The Maiden City mourned John Hume in dignity and solemnity as Ireland's great peacemaker was laid to rest.
The silence spoke loudest in the spattering rain as ordinary people stood outside Derry's St Eugene's Cathedral, the proceedings inside not even piped by loudspeaker to those who stood in vigil on the pavements beyond.
Inside were the dignitaries and VIPs, hearing messages of condolence and remembrance from the famous and far-trumpeted. Not a word came to the mute shoals who continued their watch beneath umbrellas, faithful to the last moment for their brother and neighbour.
Many of the mourners, on both sides of the street, wore masks as they watched. One or two listened to live audio feeds with headphones, while one old man had a tinny transistor pressed to his ear. They peered through the railings; old and young women in headscarves and anoraks, drifting in their talk to mundane topics as they awaited the end of the requiem and promised sight of the wicker casket of an international hero.
Undertakers, drivers and others were inside the grounds, also masked, standing apart in accordance with family wishes for Covid-19 compliance, in bitter irony for a man most famous for bringing people together. The crowd focussed its gaze on the Great West Door, wondering when the occasion would conclude, occasionally looking to the statue of St Eugene high above on the spire... ordered from the firm of Pearse & Sons in Dublin, one of those sons, christened Patrick, being the man who had most dramatically ushered the gun into Irish politics over a century ago.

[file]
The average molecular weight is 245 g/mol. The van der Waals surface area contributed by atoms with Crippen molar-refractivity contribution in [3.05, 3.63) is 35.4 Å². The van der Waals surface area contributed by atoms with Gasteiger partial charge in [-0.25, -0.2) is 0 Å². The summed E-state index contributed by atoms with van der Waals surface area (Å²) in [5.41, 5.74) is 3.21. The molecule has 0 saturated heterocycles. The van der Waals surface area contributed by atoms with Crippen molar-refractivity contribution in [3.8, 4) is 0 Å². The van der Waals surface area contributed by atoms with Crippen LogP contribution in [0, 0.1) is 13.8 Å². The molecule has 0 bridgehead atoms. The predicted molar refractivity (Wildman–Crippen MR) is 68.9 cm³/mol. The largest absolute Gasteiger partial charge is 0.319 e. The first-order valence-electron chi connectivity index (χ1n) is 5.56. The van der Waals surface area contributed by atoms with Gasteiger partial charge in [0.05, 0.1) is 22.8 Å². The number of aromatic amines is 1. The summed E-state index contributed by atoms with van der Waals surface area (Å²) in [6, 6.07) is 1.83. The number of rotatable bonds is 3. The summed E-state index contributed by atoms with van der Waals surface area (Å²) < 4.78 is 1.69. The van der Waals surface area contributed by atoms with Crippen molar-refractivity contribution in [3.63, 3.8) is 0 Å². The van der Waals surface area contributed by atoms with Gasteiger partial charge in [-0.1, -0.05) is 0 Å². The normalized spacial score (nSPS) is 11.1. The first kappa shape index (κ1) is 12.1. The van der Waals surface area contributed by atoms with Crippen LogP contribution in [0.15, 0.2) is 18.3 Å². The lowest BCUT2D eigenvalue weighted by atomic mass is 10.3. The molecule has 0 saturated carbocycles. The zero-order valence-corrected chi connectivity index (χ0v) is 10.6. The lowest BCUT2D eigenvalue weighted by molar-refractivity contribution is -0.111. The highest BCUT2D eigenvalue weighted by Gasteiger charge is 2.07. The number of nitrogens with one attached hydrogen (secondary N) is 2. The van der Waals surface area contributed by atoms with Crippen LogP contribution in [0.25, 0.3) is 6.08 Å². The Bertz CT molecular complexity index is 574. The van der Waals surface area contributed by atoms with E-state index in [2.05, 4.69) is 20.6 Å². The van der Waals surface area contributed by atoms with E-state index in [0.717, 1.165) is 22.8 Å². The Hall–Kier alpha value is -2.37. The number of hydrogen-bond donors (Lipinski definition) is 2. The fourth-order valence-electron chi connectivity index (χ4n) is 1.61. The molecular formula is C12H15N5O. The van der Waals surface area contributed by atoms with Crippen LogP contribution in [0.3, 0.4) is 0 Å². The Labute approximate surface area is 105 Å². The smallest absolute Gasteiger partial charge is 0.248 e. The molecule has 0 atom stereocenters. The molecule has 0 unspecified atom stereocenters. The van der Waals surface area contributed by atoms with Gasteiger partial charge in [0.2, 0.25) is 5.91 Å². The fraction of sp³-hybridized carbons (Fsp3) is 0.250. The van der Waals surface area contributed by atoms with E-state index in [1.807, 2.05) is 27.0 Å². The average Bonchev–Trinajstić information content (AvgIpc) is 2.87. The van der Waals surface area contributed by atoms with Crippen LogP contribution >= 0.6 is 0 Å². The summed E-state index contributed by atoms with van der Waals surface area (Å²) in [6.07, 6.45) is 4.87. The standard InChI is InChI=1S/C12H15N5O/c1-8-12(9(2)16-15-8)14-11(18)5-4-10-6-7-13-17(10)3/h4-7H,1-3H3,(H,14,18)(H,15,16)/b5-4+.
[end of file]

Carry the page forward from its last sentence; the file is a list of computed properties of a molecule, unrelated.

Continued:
Inside the cathedral, a poem by John Hume's son Aidan insisted that patriotism was borne of sweat, not blood; its sentiment rhyming that 'the gun' was a dud. Instead, his father, "a wee boy from the Glen," could dismantle power with his words from a pen.
Occasionally, on the pavements, they perceived ripples of applause - and some applauded in common cause, not knowing the precise reason why.
But it echoed other public applause in this city, from a decade ago when the Saville verdict was handed down in the Guildhall that innocent civilians had been murdered on Bloody Sunday by the British army. Cheers of happiness had then been the order of the day on the square outside.
Only the bell tolling its orisons told the eyewitnesses yesterday that the ceremony was coming to a close. A woman dabbed her eyes, and afterwards declined to comment. "It's just myself," she said, but her demeanour showed it really was what he had meant to her.
People were pleased to see Arlene Foster there. "She had to come, but it's good to see her all the same," said one.
Faint strains of 'The Town I Love So Well' drifted out and they felt silent and strained to listen.
Then the wicker coffin emerged, and the outside admirers burst into a ripple of applause. It was lifted into the hearse, and the ovation continued for the family as they followed out and watched it lifted into the hearse.